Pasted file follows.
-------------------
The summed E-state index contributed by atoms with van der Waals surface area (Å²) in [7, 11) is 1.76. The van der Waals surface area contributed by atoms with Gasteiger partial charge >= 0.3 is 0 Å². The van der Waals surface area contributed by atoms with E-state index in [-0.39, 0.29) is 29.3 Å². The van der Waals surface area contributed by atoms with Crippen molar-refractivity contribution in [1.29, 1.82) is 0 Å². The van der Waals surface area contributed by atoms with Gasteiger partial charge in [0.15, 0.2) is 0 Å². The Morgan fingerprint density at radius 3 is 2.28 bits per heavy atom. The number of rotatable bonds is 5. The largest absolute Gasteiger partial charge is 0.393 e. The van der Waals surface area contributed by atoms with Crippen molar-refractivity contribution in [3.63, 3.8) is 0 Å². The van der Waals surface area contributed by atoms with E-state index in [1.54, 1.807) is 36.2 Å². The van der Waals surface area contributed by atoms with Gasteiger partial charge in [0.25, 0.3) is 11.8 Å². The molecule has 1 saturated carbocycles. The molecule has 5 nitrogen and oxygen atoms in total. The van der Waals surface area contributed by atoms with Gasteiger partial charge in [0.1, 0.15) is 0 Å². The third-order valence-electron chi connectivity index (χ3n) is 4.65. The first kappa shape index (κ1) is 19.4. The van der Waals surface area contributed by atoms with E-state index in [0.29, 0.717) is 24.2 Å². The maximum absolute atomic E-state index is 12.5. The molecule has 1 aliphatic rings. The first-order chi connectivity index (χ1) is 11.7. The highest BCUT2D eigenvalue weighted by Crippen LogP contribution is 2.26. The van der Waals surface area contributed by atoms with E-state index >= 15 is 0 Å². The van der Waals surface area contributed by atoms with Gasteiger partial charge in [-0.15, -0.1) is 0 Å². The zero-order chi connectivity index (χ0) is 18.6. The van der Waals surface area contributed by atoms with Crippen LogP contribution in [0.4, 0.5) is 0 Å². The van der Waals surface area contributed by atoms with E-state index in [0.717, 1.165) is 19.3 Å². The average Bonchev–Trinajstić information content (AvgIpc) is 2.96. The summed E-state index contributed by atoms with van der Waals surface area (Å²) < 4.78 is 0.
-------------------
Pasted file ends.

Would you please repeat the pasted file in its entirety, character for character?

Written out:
The summed E-state index contributed by atoms with van der Waals surface area (Å²) in [7, 11) is 1.76. The van der Waals surface area contributed by atoms with Gasteiger partial charge >= 0.3 is 0 Å². The van der Waals surface area contributed by atoms with E-state index in [-0.39, 0.29) is 29.3 Å². The van der Waals surface area contributed by atoms with Crippen molar-refractivity contribution in [1.29, 1.82) is 0 Å². The van der Waals surface area contributed by atoms with Gasteiger partial charge in [0.15, 0.2) is 0 Å². The Morgan fingerprint density at radius 3 is 2.28 bits per heavy atom. The number of rotatable bonds is 5. The largest absolute Gasteiger partial charge is 0.393 e. The van der Waals surface area contributed by atoms with Crippen molar-refractivity contribution in [3.63, 3.8) is 0 Å². The van der Waals surface area contributed by atoms with E-state index in [1.54, 1.807) is 36.2 Å². The van der Waals surface area contributed by atoms with Gasteiger partial charge in [0.25, 0.3) is 11.8 Å². The molecule has 1 saturated carbocycles. The molecule has 5 nitrogen and oxygen atoms in total. The van der Waals surface area contributed by atoms with Gasteiger partial charge in [0.1, 0.15) is 0 Å². The third-order valence-electron chi connectivity index (χ3n) is 4.65. The first kappa shape index (κ1) is 19.4. The van der Waals surface area contributed by atoms with E-state index in [0.29, 0.717) is 24.2 Å². The maximum absolute atomic E-state index is 12.5. The molecule has 1 aliphatic rings. The first-order chi connectivity index (χ1) is 11.7. The highest BCUT2D eigenvalue weighted by Crippen LogP contribution is 2.26. The van der Waals surface area contributed by atoms with E-state index >= 15 is 0 Å². The van der Waals surface area contributed by atoms with Gasteiger partial charge in [-0.15, -0.1) is 0 Å². The zero-order chi connectivity index (χ0) is 18.6. The van der Waals surface area contributed by atoms with Crippen LogP contribution in [0.4, 0.5) is 0 Å². The van der Waals surface area contributed by atoms with E-state index in [0.717, 1.165) is 19.3 Å². The average Bonchev–Trinajstić information content (AvgIpc) is 2.96. The summed E-state index contributed by atoms with van der Waals surface area (Å²) < 4.78 is 0.